It is worth noting that flats are most commonly owned on a leasehold basis, while houses are normally available to buy freehold.
So what’s the difference?
If you acquire a leasehold property you will become a leaseholder, which means that while you own the property, you do not own the land it is built on, as this is still owned by the landlord, otherwise referred to as the freeholder. A freehold property on the other hand gives you ownership of both the building and the land it is situated on.
Freehold properties will always command a premium over leasehold properties, partly because there is no annual leaseholder fee to pay and also because it could be argued that freehold properties will always rise in value more than their leasehold counterparts. This is largely due to the fact that leasehold properties will depreciate over the course of their lease as it gets shorter.
The leasehold option
With leasehold properties the land remains owned by the landlord, who’s also known as the freeholder. Therefore the leaseholders will usually have to seek consent from the freeholder to make certain alterations to the property and will often have to pay an annual fee to a managing agent to cover ground rents, maintenance service charges and buildings insurance premiums. Ownership of the property will revert back to the freeholder once the lease expires. Therefore the value of a leasehold property often tends to depreciate the shorter the lease gets.
How low should you go?
The longer the lease has remaining, the better. Once a lease has less than 80 years remaining, it is time to consider renewing it. The shorter the lease becomes, the more expensive it is to renew it. It becomes harder for prospective purchasers to secure a mortgage when acquiring a property with 55 years or less remaining on it. Again, the length of lease remaining will help determine the property’s value.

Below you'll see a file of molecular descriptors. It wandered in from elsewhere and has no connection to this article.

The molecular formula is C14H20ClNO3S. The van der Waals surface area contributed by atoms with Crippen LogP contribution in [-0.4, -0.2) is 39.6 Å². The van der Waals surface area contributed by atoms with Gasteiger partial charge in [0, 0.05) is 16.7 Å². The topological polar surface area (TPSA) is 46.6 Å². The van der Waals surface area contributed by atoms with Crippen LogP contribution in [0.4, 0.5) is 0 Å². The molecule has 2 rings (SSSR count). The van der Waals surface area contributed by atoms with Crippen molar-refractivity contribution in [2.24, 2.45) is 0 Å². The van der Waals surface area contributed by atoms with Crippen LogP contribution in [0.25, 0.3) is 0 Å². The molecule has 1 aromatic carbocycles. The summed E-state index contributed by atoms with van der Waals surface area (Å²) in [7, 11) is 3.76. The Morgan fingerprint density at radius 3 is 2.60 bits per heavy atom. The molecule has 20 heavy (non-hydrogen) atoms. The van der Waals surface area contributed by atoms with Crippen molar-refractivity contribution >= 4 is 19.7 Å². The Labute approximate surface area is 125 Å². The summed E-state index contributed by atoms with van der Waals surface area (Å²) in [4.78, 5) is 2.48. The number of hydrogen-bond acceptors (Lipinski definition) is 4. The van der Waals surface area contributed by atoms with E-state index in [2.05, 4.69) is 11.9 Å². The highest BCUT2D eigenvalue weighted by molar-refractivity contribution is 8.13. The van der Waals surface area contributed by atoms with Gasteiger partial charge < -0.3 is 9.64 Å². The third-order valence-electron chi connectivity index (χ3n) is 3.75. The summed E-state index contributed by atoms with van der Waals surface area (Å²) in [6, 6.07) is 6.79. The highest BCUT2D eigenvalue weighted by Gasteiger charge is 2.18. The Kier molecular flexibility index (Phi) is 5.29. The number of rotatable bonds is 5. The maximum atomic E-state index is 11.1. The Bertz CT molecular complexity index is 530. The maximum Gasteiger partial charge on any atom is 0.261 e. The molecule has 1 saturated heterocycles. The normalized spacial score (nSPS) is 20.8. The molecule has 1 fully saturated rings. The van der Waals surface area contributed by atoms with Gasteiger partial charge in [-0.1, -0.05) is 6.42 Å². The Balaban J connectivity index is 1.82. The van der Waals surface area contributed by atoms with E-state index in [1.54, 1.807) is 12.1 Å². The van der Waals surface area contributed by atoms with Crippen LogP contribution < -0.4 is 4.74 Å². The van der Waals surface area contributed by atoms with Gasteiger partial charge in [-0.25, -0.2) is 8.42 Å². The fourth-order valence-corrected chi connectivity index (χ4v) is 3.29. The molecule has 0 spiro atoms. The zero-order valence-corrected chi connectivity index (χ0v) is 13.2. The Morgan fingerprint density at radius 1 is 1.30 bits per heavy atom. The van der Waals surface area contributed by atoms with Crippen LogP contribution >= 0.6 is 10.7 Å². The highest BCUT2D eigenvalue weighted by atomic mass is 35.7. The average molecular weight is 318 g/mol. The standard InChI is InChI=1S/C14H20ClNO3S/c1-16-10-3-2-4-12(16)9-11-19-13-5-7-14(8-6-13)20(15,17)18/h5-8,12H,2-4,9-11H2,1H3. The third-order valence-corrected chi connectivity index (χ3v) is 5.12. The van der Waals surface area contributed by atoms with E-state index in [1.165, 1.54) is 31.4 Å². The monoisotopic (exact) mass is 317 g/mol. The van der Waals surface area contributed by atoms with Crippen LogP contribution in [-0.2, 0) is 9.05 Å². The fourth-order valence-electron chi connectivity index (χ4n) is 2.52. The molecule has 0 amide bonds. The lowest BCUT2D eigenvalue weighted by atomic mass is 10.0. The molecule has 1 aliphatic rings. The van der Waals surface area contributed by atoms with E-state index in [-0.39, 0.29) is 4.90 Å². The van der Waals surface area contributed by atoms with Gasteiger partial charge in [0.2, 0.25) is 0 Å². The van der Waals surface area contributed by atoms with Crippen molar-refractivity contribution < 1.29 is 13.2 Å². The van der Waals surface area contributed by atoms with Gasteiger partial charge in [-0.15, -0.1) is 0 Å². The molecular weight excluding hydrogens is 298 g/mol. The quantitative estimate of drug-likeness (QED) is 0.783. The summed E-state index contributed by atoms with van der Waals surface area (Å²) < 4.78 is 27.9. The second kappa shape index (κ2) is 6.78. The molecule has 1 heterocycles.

If you would like an idea of how much extending your existing lease is likely to cost, check out the lease extension calculator provided by the Leasehold Advisory Service.
If you, as a leaseholder, find yourself in a dispute with the freeholder or managing agent over the price of a lease extension, you can refer the case to the Leasehold Valuation Tribunal. You can also call on the Leasehold Valuation Tribunal if you feel that the service charges, including buildings insurance or the quality of services provided, are inadequate or expensive.
Acquiring the freehold
There are occasions when leaseholders can come together to buy a share of the freehold, in order to own the property outright. This involves serving a Section 13 Notice on the freeholder and requires that at least 50% of owners agree to participate in the acquisition of the freehold. Once the freehold has been secured the lease can usually be extended to 999 years.